• Catalytic capital. The MacArthur Foundation has been a champion and pioneer in the deployment of catalytic capital to drive deeper impact and crowd in commercial capital, including as the anchor of the Catalytic Capital Consortium, which supports ImpactAlpha’s coverage. A $25 million MacArthur guarantee for Allianz’s SDG Loan Fund late last year helped unlock more than $1 billion from European banks and insurance companies for small and growing businesses, resilient agriculture and climate solutions in emerging markets (for context, see “Allianz’s SDG Loan Fund leverages a $25 million guarantee to catalyze $1.1 billion”). “We should be doing that all day long,” says Palfrey. Going forward, he expects such partnerships “to develop new institutions that are going to make things possible we can’t imagine today.”

Dealflow: Climate Finance

Enduring Planet secures $4.1 million to make bridge loans to government-backed climate businesses. Enduring Planet is looking to raise up to $40 million to meet the liquidity needs of climate ventures and small and mid-sized businesses awaiting government grants or payments, which can take months. With its new climate fund, the Portland-based investor will provide non-dilutive and non-collateralized working capital to climate founders, particularly those from underrepresented backgrounds and marginalized communities. That includes the likes of Black-led Dollaride, which won a $10 million grant from the New York State Energy Research and Development Authority to electrify “dollar vans” in New York’s transit deserts. Enduring Planet’s loans range between $100,000 and $500,000. “With this fund, we’re expanding to lending against any government procurement in climate,” Enduring Planet’s Dimitry Gershenson told ImpactAlpha. “If the government is buying your climate-related product or service, we want to provide you with working capital for that work.”

  • Climate funding gaps. Investors in the Enduring Planet fund’s initial close include Green Spark Ventures, several ImpactAssets-managed DAFs, members of Toniic, and clients of Figure 8 Investment Strategies. The working capital needs of climate founders, who often must hit milestones before receiving government grants or wait months to be reimbursed, is massive, Gershenson said. “We can’t even imagine filling that need with just this fund. But we hope that this fund serves as a proof point, enabling us to scale to the needs of the market.”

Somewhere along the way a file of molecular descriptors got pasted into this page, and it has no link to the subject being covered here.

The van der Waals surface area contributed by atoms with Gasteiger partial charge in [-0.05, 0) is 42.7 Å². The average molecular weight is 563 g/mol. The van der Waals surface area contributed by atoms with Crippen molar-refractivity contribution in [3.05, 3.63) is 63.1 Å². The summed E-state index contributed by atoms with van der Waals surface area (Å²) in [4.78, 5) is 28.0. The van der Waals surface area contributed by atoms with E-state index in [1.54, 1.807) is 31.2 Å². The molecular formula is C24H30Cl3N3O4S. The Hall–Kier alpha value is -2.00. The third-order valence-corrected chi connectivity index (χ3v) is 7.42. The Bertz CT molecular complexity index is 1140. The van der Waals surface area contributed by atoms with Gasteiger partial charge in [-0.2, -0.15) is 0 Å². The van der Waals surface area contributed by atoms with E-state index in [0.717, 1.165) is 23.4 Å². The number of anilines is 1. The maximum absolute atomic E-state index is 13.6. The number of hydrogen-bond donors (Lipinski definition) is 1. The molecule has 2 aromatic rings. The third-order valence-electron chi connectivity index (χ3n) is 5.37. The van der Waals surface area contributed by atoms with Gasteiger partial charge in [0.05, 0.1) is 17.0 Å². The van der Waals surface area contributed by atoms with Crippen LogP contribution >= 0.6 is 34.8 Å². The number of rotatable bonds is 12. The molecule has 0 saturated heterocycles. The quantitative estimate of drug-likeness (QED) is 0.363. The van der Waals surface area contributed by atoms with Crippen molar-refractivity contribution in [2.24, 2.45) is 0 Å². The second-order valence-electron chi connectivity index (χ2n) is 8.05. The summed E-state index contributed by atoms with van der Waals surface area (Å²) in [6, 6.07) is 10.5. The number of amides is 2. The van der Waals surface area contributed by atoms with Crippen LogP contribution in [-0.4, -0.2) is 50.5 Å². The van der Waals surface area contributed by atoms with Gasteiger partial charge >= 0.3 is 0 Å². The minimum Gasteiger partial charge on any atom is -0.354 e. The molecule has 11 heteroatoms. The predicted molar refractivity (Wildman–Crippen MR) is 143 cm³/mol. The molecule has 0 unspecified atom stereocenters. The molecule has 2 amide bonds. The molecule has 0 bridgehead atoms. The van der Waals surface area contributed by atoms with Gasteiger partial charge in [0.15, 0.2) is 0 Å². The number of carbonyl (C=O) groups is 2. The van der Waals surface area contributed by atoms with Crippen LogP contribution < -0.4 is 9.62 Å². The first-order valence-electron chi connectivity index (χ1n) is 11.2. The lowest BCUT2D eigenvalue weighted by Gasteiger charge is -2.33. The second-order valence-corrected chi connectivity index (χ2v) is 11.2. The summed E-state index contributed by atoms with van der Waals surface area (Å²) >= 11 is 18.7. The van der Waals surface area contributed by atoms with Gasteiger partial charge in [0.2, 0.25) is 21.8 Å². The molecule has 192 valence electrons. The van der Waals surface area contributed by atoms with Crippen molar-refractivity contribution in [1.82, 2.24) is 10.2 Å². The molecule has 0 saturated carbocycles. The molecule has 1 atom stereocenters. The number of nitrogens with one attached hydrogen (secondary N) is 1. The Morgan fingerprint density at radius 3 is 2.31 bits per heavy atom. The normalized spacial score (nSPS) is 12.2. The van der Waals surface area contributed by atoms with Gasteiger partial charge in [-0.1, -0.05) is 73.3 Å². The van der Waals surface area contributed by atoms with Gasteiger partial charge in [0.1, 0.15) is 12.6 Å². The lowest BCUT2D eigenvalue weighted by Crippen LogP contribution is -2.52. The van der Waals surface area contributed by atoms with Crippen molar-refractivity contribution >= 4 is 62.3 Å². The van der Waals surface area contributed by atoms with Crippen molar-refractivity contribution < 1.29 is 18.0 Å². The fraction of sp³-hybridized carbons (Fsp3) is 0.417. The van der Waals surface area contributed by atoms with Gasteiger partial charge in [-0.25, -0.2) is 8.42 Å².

• Seed funding. Gershenson says Enduring Planet has made progress on its own seed investment round, with commitments from Cerulean Ventures, Avesta Fund, Dangerous Ventures and other backers. Enduring Planet provides financial advisory services to climate founders.

Spring Lane Capital commits $30 million to Soluna for “green” data centers. Microsoft’s sustainability report last week underscored the downside of energy-hungry AI applications: the tech giant’s greenhouse gas emissions rose by 30% as it invested heavily in new data centers. Soluna Holdings develops and operates data centers co-located with wind, solar or hydro-powered energy to make use of any surplus energy. The Albany, NY-based company received a commitment of up to $30 million from Boston-based Spring Lane Capital to finance new data centers and expansions. “We’ve been backing the company and their projects for a couple of years, and we’re really excited about what they’re bringing to the table,” Spring Lane’s Rob Day told ImpactAlpha. “This was very much a crypto story, and now it’s very much an AI story – it just happened sooner than we expected.”

  • Wind pedigree. Soluna, founded by former wind power developers, addresses challenges that can undermine renewable energy producers. For example, when a glut of wind or solar power overwhelms the grid and depresses prices, producers often curtail their production. As much as one-third of renewable power can be wasted. By offtaking surplus power, Soluna enables producers to keep generating power – and profits. When demand (and prices) skyrocket, Soluna’s data centers can go dark. That makes them suited to batch processing applications, such as training voracious large language models. Soluna offers energy producers attractive power purchase agreements, and its modular data centers can be air-cooled, saving energy. “This is the first true positive additionality when it comes to AI and computing and climate,” said Day.